This La Niña winter proved to be drier than hoped for across much of Idaho. Except for the Clearwater Basin, the lack of precipitation during March resulted in near to below normal snowpack across Idaho as of April 1. Across the state, current reservoir storage is on pace with the historical 30-year average storage level, indicating normal winter baseflow into reservoirs.
“Dry conditions in the Wood and Lost basin indicate water supply concerns for irrigators, dryland grazing operations and folks relying on natural streamflow,” said Erin Whorton, Hydrologist-Water Supply Specialist for NRCS Snow Survey in Idaho. “There will likely be agricultural water shortages in these basins this summer. In addition, dry conditions in the Bear River Basin are of concern for ranchers using non-irrigated pastures for forage, however, reservoir storage in that basin appears sufficient for irrigators. Drought conditions in central and southern Idaho are expected to persist during spring. Across the Snake River basins, except for Oakley and Salmon Falls, we expect sufficient reservoir supply for irrigators. At report time, we also expect normal irrigation water supply across the rest of Idaho.”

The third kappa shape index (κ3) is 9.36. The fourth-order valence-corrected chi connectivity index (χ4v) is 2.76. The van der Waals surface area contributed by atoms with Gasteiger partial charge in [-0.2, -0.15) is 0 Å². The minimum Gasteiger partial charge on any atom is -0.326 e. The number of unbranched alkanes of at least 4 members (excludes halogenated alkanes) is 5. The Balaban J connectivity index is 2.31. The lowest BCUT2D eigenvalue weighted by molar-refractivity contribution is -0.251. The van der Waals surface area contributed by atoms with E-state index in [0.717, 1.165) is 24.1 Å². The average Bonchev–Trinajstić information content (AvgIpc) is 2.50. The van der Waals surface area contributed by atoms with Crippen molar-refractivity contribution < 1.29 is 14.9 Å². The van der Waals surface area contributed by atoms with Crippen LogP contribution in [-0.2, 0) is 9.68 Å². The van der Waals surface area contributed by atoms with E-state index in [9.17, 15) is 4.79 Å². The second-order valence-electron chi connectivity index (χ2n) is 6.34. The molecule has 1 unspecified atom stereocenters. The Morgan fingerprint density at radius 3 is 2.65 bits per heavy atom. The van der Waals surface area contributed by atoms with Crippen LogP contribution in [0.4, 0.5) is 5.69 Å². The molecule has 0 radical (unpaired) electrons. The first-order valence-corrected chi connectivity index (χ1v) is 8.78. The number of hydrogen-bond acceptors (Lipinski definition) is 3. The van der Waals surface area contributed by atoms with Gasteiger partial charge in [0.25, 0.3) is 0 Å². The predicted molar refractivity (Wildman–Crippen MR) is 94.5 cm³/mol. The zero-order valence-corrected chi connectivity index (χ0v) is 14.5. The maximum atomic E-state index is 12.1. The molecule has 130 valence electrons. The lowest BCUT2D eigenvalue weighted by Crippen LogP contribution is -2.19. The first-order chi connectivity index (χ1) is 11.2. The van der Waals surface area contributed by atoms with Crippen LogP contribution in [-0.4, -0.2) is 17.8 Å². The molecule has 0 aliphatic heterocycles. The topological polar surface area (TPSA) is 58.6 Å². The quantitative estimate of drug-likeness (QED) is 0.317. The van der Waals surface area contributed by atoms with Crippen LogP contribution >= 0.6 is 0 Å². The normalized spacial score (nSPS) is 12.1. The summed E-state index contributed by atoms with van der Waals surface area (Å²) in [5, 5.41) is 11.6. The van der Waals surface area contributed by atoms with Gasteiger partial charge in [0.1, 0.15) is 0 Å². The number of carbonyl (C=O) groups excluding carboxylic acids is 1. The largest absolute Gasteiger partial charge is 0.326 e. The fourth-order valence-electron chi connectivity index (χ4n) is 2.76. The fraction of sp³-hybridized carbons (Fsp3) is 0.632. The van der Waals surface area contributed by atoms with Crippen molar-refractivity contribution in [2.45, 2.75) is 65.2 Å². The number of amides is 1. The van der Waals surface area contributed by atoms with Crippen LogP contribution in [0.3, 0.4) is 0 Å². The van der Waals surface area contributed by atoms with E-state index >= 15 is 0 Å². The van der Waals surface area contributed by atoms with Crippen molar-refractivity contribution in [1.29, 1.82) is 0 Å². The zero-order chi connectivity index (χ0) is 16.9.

Current SNOTEL data indicates that peak snowpack has been reached this winter and the melt season has begun in earnest below the high elevation sites. Once the snowpack reaches 32°F throughout its entire thickness it’s considered isothermal. When the snowpack reaches this point, runoff from snowmelt begins. Cold snaps can temporarily slow down snowmelt, but once the snowpack is isothermal, winter is over, and spring is here to stay. These are the conditions Snow Survey is observing across Idaho.
Streamflow, snowpack, and precipitation data for each basin can be accessed on the NRCS Idaho Snow Survey web page.
For information on specific basins, streams, and reservoirs, please view the full report online at April Water Supply Outlook Report.